Sustainability and slow fashion underpinned all of the showings at SAFW SS21 and functionality even more so with menswear.
Ephymol by Ephraim Molingoana kicked things off with a fitting solo show. Molingoana is a pioneer. He debuted at SAFW in 2002 with a collection called Pink Panther that heralded fitted tailoring and popping colour for menswear.
He is still just as bold and has a knack for re-invention while retaining the essence of what makes Ephymol so iconic. This latest collection boasts high-end streetwear and leisurewear with earthy tones. Working with an eclectic mix of fabrics, Molingoana showed off exceptional and pristine tailoring with wool. His signature patchwork boasted some geometric elements. Ephymol now prints its own fabrics and Molingoana excels at finding a synergy in his experimentation with contrasting prints.
Throwaway Twenty presented a fun and airy collection with cheeky tailoring and happy colours. The colour palette made me think of ice cream on a hot summer day.
The Maklele collection was simple luxe sports and casual wear. With Mikhayla Farouk’s gender-fluid design approach, she puts forward the question: Can sustainability be fast fashion?
If functionality is a staple in menswear, then utility, it seems, will always be a recurring feature, as shown overtly in the Richard Hoy collection titled “Field Trip”. It was a nostalgic escape boasting bomber jackets and re-imagined utility details like the hiking rope belt.
Michael Reid stood out for his artistic take. With his Xavier Sadan label, he merged art and design for a more creative expression. His conceptual collection contemplated the idea of new money and generational money legacies. It’s a talking point that lends itself to the socio-economic disparities between the haves and have-nots in this country, acutely magnified by the Pandemic.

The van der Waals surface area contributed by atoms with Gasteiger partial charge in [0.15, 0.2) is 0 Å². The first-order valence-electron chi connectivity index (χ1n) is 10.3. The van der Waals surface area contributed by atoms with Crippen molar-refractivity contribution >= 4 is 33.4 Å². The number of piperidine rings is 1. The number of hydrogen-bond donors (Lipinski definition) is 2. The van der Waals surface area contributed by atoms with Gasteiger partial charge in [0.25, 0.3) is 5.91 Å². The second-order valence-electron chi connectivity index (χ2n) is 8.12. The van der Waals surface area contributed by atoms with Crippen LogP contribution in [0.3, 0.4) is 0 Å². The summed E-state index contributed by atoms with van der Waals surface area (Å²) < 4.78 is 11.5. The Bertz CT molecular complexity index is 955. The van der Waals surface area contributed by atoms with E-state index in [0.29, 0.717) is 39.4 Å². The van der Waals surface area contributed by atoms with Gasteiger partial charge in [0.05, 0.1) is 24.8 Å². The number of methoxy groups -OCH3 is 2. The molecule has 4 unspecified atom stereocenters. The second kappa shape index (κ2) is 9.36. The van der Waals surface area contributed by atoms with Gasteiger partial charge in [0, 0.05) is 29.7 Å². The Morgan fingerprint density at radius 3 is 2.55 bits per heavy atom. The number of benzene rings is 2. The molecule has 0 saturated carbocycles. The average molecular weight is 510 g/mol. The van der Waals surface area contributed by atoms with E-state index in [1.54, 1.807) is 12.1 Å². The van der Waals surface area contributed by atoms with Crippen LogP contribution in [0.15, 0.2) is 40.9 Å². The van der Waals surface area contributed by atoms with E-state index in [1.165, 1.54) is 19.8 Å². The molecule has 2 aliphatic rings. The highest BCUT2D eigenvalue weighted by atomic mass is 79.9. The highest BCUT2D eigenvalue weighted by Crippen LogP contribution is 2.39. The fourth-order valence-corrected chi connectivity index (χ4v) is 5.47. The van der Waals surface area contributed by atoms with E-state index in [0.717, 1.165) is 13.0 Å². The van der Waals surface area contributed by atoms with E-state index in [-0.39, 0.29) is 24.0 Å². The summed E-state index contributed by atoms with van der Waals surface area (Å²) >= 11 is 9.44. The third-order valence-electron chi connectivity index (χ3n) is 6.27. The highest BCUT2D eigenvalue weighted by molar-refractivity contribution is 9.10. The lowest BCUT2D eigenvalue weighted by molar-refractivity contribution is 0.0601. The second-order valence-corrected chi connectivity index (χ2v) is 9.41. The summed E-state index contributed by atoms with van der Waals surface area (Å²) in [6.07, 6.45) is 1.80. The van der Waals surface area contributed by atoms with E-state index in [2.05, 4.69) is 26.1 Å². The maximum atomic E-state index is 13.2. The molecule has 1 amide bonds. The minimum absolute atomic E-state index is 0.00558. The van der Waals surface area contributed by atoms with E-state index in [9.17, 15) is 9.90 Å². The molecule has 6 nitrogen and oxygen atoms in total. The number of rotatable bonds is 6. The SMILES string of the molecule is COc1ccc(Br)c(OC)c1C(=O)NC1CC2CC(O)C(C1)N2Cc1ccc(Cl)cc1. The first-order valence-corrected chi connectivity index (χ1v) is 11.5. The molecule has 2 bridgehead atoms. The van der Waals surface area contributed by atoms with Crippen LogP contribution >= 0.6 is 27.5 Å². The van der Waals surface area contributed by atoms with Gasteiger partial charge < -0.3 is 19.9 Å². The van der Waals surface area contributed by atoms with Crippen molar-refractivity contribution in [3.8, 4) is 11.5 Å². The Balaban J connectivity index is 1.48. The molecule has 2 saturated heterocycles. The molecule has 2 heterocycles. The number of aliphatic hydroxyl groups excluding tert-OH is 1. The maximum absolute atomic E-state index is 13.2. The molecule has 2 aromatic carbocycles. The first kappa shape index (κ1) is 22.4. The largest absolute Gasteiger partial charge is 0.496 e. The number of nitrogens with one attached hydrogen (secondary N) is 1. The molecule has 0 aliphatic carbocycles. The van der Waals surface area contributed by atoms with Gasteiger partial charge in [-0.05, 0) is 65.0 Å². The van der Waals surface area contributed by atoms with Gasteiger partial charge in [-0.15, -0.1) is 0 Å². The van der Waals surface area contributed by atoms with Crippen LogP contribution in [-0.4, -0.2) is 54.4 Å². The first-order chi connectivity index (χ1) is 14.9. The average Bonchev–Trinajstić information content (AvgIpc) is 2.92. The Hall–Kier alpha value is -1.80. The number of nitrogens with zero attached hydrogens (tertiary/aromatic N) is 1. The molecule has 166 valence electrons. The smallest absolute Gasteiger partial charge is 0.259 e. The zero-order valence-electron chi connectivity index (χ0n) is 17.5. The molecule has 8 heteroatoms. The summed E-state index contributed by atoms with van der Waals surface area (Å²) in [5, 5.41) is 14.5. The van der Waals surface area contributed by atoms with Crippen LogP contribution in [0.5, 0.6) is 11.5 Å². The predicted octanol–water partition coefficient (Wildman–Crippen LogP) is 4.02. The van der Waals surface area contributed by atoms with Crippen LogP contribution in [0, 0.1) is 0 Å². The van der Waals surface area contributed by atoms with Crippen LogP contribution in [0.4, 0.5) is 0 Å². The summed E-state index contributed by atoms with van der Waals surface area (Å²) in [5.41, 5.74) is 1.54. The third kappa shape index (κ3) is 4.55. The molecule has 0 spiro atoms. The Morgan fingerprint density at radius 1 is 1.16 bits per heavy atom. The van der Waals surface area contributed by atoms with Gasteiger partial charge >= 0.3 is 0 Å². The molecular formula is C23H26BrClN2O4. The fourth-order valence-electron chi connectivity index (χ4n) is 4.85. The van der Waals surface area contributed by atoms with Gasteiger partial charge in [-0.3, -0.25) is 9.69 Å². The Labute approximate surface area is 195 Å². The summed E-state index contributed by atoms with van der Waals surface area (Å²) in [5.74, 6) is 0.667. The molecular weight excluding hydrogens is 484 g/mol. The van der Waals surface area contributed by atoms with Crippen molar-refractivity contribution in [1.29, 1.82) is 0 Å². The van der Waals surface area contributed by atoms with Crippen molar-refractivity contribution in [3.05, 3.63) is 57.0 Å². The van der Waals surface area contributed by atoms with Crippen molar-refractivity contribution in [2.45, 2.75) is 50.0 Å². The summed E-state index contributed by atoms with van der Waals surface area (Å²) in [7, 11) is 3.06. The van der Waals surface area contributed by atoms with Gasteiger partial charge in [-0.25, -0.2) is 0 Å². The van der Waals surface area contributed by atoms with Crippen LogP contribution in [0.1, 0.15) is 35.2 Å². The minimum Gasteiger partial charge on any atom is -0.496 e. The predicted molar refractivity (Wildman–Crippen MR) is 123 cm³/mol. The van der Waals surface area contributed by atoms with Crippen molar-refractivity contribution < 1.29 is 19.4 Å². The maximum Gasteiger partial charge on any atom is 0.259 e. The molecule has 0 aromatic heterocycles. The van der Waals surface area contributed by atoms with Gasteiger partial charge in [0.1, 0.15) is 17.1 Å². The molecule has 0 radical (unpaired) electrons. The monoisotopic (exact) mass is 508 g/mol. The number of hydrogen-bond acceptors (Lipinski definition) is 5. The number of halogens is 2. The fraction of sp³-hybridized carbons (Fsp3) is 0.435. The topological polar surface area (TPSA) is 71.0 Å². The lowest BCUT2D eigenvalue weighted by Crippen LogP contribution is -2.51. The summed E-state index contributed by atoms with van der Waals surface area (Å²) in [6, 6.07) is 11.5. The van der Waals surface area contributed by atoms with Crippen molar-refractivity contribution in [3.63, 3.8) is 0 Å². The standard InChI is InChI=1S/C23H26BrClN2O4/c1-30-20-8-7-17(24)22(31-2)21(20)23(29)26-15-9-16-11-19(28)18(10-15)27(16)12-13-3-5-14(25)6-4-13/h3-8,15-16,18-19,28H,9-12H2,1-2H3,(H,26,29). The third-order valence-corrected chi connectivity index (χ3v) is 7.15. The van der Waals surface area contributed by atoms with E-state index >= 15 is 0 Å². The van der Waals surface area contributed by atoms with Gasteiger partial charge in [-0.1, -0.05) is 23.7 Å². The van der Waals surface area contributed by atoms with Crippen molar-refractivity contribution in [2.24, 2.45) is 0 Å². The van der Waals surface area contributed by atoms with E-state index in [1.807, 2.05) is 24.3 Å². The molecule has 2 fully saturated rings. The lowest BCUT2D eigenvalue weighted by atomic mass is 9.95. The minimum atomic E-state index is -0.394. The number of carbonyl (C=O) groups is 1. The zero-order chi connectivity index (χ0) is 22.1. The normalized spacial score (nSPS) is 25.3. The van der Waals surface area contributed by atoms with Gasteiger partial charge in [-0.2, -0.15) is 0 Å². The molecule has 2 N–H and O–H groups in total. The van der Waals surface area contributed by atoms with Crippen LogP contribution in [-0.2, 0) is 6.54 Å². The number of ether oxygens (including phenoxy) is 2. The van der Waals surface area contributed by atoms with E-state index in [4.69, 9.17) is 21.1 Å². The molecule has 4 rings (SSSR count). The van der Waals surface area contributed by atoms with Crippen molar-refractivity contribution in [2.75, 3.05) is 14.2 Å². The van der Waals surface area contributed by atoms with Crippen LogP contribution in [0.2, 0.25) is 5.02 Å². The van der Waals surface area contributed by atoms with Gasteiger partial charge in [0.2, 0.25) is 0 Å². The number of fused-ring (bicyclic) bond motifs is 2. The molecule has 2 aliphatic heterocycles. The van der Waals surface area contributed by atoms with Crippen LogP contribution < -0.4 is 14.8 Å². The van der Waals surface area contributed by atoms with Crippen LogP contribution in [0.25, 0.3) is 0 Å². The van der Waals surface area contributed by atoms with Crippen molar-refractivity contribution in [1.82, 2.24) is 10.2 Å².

Reid however approached his “New Money” conversation in a light and entertaining manner. A t-shirt from one of his looks reads: “Tell the old designers I’m here now”.
He complemented this with inspired shirting and quirky design elements.
The show encapsulated much of what represented Wandi: a love for hip-hop, street culture, food, comics and people. The collection showed off an eclectic range of designs that merged high fashion and streetwear.
The highlight was the monochromatic print which Ledimo dedicated to Wandi. It was somewhat of an optical illusion: It essentially spells Loxion Kulca, but in a way that is not so obvious at first glance.
The print will be available at Pep stores.